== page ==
Should I buy a good property with a bad month-to-month tenant?

3 Replies

I've never inherited a tenant with a property purchase, nor have I served an eviction, but I am faced now with the prospect of buying a good property/location where the tenant has a few red flags.  They are currently leasing month-to-month.

The problems:

1.  They are unsanitary.  Open food was stored all over the floors in every room.  Mostly things like cheese puffs, chips and pop tarts.  Odor of feces throughout, but not a smell like sewage that indicates an issue with the property itself.  Roaches and rodents are likely there even though I didn't see any.

2. It looks like they probably cannot afford the rent because they had a squatter style room setup: all mattresses were on the floor with no box spring or bed frames, lack of dressers or basic furniture in bedrooms, no place for clothes/clothes were piled on the floors, no decoration besides computer printed B&W images taped to the walls.

3.  The listing advertised that they are paying $950 rent per month for 4 years month to month, but the history on Zillow shows that 4 years ago the property was listed at $1000 per month rent.

The issue of unsanitary living is a big liability. Since they are renting month to month, I can simply terminate the lease, or evict them, which my investor agent suggests doing. Even during the pandemic here, he said evictions are not terribly slow, difficult or expensive. But my main concern is that though they are unsanitary, they still look like a candidate to use the CDC's (unconstitutional) order to ban evictions under specific circumstances. Most of you are probably aware of this order which was a big topic here, but here's a link anyway

https://www.marketwatch.com/story/cdc-issues-nationwide-eviction-ban-through-the-end-of-the-year-in-an-effort-to-control-coronavirus-2020-09-01?mod=article_inline

I would hate to be forced to let them live in filth and catch hantavirus, so that they have a reduced risk from catching SARS-CoV-2 by living in government housing or with their family. And it is a good property.  Should the possibility of having to evict soon, under these circumstances, seriously dissuade me from buying a good property for long-term holding?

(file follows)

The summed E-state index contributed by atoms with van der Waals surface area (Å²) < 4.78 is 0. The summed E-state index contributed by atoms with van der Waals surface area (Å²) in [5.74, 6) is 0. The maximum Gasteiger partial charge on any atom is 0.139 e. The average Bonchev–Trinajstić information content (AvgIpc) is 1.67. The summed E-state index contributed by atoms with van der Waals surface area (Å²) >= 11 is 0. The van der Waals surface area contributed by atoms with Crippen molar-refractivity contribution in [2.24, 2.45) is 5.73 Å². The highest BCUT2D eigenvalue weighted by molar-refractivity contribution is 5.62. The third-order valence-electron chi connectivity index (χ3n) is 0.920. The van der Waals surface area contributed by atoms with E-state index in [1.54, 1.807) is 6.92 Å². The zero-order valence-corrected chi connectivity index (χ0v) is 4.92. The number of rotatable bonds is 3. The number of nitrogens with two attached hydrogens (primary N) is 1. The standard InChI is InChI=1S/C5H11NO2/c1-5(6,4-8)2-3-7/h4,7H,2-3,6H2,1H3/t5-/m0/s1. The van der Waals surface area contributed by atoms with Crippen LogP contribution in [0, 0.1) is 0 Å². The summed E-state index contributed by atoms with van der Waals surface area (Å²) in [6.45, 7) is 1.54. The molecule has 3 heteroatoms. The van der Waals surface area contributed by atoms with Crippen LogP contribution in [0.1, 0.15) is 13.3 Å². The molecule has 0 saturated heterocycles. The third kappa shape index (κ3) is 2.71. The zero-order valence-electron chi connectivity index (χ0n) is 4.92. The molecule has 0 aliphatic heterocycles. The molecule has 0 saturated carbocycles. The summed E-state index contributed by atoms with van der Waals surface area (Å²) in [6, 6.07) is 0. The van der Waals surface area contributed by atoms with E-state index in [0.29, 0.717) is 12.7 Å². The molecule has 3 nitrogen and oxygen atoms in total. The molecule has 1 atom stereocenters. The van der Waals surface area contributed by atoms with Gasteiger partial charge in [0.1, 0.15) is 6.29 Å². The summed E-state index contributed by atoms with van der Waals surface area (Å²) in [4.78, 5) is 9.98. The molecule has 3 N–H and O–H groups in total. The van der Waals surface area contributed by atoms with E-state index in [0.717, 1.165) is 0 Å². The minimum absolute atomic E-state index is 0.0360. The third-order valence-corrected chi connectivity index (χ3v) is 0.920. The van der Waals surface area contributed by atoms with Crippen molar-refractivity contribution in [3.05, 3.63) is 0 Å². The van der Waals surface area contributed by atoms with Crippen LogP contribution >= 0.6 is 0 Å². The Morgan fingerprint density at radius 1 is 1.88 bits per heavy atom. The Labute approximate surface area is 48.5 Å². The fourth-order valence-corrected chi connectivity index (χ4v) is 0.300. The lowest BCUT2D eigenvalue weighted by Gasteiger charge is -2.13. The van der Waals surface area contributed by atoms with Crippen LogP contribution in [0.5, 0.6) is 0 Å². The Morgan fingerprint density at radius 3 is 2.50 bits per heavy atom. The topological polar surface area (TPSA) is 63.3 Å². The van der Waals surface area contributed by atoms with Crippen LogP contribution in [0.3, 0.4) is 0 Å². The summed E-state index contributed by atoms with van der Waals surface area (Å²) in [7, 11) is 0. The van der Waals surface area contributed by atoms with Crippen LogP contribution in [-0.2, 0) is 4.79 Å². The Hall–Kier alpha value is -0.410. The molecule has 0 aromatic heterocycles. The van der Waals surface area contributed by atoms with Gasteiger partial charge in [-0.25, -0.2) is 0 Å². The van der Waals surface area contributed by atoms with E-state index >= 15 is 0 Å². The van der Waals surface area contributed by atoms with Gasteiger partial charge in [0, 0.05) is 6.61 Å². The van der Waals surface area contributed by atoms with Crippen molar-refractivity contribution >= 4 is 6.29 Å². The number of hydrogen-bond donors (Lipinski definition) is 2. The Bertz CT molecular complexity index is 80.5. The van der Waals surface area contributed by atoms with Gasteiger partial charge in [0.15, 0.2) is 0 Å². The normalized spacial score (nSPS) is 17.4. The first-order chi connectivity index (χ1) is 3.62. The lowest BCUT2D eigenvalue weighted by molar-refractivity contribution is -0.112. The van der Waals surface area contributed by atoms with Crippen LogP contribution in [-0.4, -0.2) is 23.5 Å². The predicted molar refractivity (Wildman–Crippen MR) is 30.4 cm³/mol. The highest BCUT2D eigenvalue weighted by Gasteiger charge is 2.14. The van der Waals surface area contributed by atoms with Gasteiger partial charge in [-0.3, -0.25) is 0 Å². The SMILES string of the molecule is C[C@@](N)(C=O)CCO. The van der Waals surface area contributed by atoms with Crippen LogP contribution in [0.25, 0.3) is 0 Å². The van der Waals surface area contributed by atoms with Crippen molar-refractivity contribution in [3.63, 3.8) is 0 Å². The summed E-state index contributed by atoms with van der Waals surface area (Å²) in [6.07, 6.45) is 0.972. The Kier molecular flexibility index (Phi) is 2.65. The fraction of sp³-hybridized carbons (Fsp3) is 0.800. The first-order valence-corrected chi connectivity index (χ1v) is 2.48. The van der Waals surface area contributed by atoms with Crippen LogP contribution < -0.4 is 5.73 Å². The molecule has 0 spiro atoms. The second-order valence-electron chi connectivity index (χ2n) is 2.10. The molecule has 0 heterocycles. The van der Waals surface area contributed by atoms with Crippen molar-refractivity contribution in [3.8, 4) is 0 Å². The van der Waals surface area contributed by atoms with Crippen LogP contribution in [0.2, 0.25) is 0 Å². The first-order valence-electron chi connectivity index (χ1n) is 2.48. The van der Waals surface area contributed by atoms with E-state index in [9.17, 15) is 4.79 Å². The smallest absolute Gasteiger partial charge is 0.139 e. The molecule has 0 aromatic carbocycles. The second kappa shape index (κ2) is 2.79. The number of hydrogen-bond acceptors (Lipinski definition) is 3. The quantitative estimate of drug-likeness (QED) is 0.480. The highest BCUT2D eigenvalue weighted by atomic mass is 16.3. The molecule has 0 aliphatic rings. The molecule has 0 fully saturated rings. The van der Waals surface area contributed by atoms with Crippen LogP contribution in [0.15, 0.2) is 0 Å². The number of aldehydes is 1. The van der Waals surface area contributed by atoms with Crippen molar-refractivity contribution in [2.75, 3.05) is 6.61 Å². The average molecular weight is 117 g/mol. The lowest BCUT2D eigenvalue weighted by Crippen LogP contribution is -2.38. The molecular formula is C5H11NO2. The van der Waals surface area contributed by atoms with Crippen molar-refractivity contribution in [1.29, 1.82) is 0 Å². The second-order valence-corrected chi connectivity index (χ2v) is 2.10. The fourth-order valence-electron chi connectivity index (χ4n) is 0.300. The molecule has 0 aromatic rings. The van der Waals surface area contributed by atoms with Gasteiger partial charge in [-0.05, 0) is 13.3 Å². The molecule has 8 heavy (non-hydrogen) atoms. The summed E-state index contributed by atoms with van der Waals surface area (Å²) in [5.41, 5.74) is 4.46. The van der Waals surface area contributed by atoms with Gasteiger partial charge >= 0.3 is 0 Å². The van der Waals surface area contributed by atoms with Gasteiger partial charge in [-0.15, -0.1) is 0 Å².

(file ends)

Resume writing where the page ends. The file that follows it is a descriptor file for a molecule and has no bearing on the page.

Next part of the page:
Get the rent roll to confirm the rental history.  No need to speculate.

Reduce your offer price the cost of clean up, repairs, and potential vacancy during an eviction (now or after the moratorium).

@Daniel K. If you are getting into the real estate investing game, evictions and dealing with problems that come with inheriting tenants is something you'll need to get over. I purchased a highly distressed apartment building back in February. Of the 8 units, 5 required eviction. I got 3 people out somewhat quickly, and expect #4 and #5 to be gone by 10/31 based on where I'm at with the eviction process. The building is in a neighborhood that is starting to turn, there are lots of amenities and desirable businesses nearby.

Value exists in opportunities most people think are too risky. If this house is in a good neighborhood and you understand the market and have a good handle on the financials, you should do the deal. Evicting tenants is just part of this business.

there is value in issues like this.  agree with the rent roll, must get that doesn't have to be a guessing game, and consider your rehab costs in your purchase price...could be a decent property for you top turnaround and maximize the income, but dealing with a bad tenant is a hard reality you will have to get used to  good luck!